Baby is late! - Know the risks of post-term pregnancy
If the usual pregnancy term of 37 to 42 weeks is exceeded, you are most likely experiencing post-term pregnancy. Read on to find out the risks it presents.
You probably cannot wait to meet your baby, and yet your little one seems to be a tad shy to make an appearance. This is known as a post-term pregnancy.
It is commonly accepted that pregnancy should last nine months. But in fact, the total gestation period is termed at 40 weeks from the first day of your last menstrual period. Because of this estimation, it is quite normal for the pregnancy to last for 37 to 42 weeks. When this term is exceeded, you are most likely experiencing a post-term pregnancy.
Complications may arise if the pregnancy passes its due date. Your little one may not be capable of getting any more nutrients because the placenta might not work as effectively as before.
Causes of a post-term pregnancy
While the exact cause has not been identified, post-term pregnancy seems to be linked to a deficiency in the placenta. A placenta will eventually reach the end of its lifespan, and chances are that the placenta will begin to lose its attributes towards the end of your pregnancy.
In a post-term pregnancy, the placenta is failing, so your baby will not receive a sufficient supply of oxygen and nutrients. This, in turn, results in low amniotic fluid. Post-term pregnancy is much less common than premature birth and, in rare cases, it can lead to stillbirth. At birth, a post-term infant may look like a small, old person for the first few days, with wrinkled and crumpled up loose skin.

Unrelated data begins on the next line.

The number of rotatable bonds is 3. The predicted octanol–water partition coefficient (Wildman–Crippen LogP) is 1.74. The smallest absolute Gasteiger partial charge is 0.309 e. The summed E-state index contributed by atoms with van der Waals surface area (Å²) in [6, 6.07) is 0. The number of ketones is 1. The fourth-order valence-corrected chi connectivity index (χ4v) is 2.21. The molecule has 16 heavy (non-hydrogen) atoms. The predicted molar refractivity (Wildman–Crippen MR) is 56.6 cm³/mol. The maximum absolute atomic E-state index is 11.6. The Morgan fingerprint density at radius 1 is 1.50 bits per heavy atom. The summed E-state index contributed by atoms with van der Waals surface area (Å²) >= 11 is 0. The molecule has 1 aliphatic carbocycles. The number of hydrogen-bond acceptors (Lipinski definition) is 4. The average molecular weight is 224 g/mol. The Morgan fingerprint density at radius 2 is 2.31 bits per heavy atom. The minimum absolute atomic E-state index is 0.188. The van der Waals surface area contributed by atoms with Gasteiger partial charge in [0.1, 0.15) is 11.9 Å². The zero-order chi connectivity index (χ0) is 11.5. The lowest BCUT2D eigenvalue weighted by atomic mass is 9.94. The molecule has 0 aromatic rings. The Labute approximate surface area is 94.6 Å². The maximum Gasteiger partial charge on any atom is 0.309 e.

Infants born post-term may also have:
- Peeling skin
- Overgrown hair and nails
- Visible creases and wrinkles
- Yellowish skin tone
- Minimal fetal movement before birth
- Be overly-lean
RELATED: Learn how to calculate your due date
Risks of post-term pregnancy
Placental insufficiency can pose great risk to the well-being of the foetus. As the placenta shrinks, the amount of oxygen that is passed to your baby is reduced considerably, so the foetus starts using up its own reserves to survive. It may lead to rapid weight loss and growth retardation in later life. This can cause the baby to become severely distressed, and in extreme cases, the lack of oxygen can lead to brain and organ damage.
This distress can cause the foetus to release bowels into the amniotic fluid and, as they gasp for breath, they might inhale their own waste. This can result in respiratory problems after birth. Post-term babies might also have low blood sugar levels due to the exhausted glucose stores they had to dig in to.
What can be done about post-term pregnancy?
Induced labour is recommended. But if the baby's heart rate is low due to the lack of oxygen, your gynaecologist will schedule you for a Caesarean. The infant will be given a few blood tests to check for low blood sugar and he or she needs to be nursed around the hour for the first 48 hours to get the glucose levels back on track. Having a post-term pregnancy need not be fatal, as long as it is treated immediately.